I just uploaded a few gadgets to Windows Live Gallery and thought I should share something cool I learned from Jay Fluegel, the PM for gadgets in Windows Live Spaces. If you see a cool gadget on someone's space that you'd like to add to your space or portal page, all you need to do is click the '+' in the top-right corner of the gadget as shown in the screenshot below and viola

That's pretty hot and brain-dead simple too. Definitely beats having to trawl Windows Live Gallery everytime you see a cool gadget that you'd like to add to your space or personalized home page.


Categories: Windows Live

Caterina Fake of Flickr has a blog post entitled BizDev 2.0 where she writes

Several companies -- probably more than a dozen -- have approached us to provide printing services for Flickr users, and while we were unable to respond to most of them, given the number of similar requests and other things eating up our time, one company, QOOP, just went ahead and applied for a Commercial API key, which was approved almost immediately, and built a fully-fleshed out service. Then after the fact, business development on our side got in touch, worked out a deal -- and the site was built and taking orders while their competitors were still waiting for us to return their emails. QOOP even patrols the discussions on the Flickr boards about their product, and responds and makes adjustments based on what they read there. Now that's customer service, and BizDev 2.0.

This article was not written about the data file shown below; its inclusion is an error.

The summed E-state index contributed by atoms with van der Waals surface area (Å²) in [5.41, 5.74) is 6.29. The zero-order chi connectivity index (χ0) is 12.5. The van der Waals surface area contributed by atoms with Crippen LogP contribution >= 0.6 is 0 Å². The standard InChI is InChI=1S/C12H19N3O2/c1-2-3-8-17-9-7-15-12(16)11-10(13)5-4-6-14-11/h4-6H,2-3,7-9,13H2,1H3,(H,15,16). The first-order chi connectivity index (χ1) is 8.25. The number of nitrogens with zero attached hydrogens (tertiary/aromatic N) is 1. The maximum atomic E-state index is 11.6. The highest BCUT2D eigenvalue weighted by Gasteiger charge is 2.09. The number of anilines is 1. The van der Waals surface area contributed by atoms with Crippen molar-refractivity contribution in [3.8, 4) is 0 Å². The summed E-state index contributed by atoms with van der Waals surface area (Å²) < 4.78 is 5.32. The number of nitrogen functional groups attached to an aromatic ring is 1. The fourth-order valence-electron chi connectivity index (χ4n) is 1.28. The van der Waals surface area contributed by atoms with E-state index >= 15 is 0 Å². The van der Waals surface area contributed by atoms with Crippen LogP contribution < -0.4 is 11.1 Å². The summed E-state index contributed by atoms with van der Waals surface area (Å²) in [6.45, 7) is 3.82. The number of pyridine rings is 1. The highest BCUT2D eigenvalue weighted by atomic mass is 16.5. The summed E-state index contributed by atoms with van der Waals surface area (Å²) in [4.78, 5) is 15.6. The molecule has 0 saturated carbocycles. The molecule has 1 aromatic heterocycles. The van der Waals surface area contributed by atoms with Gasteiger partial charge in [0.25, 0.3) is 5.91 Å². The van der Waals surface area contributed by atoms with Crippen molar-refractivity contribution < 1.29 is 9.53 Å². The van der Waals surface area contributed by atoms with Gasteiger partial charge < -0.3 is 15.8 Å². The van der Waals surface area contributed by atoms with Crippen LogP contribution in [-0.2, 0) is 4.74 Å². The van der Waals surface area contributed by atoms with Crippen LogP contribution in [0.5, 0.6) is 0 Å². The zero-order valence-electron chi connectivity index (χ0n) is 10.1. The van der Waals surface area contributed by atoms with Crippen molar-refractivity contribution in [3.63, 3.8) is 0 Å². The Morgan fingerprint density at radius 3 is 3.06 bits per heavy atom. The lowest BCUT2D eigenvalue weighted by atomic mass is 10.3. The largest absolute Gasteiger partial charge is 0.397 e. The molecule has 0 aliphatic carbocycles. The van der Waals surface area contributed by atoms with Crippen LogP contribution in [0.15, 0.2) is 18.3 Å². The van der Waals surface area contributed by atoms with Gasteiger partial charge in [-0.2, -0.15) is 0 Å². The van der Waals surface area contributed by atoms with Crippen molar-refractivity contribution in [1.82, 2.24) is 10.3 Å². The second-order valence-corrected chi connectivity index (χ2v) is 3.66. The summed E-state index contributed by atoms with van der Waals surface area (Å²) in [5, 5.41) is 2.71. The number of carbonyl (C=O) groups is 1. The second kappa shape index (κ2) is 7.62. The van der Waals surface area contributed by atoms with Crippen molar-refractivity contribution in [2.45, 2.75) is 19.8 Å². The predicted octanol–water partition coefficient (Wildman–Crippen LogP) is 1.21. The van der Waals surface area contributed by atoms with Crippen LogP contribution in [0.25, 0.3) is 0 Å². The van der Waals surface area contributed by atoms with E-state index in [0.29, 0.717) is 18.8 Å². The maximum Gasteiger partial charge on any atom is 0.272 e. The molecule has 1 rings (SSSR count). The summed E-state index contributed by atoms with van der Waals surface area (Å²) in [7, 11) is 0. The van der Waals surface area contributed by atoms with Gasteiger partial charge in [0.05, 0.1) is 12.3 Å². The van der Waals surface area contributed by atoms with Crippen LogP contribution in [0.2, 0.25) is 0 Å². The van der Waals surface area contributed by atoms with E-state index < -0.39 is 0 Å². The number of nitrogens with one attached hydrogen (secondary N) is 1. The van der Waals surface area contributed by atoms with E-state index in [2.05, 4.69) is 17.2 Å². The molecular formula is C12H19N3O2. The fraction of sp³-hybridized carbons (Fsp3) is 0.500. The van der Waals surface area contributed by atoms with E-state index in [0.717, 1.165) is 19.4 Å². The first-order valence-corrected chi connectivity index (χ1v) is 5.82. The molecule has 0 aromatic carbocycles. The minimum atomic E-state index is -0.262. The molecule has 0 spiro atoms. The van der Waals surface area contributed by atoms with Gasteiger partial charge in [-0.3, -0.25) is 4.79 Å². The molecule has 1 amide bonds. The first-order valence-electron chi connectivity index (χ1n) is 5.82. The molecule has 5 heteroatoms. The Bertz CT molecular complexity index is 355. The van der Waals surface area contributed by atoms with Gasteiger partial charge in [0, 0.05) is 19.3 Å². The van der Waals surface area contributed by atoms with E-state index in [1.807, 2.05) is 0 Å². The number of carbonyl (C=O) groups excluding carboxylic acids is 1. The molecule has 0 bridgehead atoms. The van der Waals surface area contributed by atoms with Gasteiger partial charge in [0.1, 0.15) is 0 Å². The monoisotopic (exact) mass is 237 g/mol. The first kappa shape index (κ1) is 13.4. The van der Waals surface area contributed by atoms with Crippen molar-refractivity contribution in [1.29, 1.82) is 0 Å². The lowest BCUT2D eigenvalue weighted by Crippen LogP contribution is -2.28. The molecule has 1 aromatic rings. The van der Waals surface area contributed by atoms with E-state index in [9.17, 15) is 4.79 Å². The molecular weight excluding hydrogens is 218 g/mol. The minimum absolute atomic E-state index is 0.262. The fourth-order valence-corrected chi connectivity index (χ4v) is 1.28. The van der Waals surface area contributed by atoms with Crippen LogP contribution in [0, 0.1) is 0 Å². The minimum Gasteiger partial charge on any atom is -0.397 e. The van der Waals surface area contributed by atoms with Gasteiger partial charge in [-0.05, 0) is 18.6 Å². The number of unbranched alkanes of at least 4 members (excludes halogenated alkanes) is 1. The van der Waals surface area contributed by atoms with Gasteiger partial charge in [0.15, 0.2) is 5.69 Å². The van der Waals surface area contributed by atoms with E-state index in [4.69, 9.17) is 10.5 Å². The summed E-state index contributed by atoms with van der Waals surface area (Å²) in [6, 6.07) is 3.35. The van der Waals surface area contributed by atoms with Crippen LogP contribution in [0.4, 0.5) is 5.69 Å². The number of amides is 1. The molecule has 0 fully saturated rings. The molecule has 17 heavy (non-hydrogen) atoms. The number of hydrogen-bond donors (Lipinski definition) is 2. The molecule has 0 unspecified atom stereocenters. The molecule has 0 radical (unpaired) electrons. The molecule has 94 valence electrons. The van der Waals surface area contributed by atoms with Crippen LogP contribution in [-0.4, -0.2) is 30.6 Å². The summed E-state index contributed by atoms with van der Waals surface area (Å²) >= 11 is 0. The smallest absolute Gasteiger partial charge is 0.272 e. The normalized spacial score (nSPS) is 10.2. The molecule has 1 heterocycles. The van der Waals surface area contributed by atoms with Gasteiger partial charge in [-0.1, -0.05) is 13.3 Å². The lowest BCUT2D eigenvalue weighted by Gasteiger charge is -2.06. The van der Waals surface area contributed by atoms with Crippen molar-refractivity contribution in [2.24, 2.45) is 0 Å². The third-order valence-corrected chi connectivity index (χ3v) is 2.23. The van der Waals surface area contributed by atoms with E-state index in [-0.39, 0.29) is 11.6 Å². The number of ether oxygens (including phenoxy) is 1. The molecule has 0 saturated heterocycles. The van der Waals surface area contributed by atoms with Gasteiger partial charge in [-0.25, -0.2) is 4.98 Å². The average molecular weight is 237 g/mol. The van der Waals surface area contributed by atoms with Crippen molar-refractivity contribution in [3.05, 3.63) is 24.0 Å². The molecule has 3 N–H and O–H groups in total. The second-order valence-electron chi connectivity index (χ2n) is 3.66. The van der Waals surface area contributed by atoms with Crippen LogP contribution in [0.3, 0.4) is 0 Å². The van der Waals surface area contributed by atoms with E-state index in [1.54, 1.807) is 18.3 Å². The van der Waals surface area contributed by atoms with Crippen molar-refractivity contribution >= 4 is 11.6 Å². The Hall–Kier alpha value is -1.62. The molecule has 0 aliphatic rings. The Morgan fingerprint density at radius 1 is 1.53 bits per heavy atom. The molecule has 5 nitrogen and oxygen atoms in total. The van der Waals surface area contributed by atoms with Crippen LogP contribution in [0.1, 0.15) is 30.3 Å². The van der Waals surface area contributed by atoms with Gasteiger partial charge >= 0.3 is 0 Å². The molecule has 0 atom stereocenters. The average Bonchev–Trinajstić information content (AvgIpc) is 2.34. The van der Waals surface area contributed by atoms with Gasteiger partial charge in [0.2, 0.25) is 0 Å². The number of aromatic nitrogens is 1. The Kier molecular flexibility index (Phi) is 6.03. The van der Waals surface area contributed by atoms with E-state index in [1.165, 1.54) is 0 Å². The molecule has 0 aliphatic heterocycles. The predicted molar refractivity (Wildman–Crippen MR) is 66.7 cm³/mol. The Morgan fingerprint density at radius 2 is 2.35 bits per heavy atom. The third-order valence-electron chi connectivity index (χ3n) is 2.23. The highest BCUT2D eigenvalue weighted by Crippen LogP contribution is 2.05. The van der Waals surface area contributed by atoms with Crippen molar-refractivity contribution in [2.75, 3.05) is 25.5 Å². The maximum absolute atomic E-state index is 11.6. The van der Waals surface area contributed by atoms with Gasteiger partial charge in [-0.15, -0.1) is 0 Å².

Traditional business development meant spending a lot of money on dry cleaning, animating your powerpoint, drinking stale coffee in windowless conference rooms and scouring the thesaurus looking for synonyms for "synergy". Not to mention trying to get hopelessly overbooked people to return your email. And then after the deal was done, squabbling over who dealt with the customer service. Much, much better this way!

I know exactly where Catrina is coming from. Given that I work on the platform that powers Windows Live Spaces which has over 100 million users and 5.2 billion photos with over 6 million being uploaded daily, I've been on the receiving end of similar conversations about business partnerships revolving around integrating with the blogs, photo albums, lists and user profiles in our service. All of these partnerships have sounded obsolete to me in the age of open APIs. It seems to me to be much better to support de-facto industry standards like the MetaWeblog API that enables any tool or website to integrate with our service than have proprietary APIs that can only be accessed by people who we've made exclusive business deals with us. That seems better for our service and better for our users to me.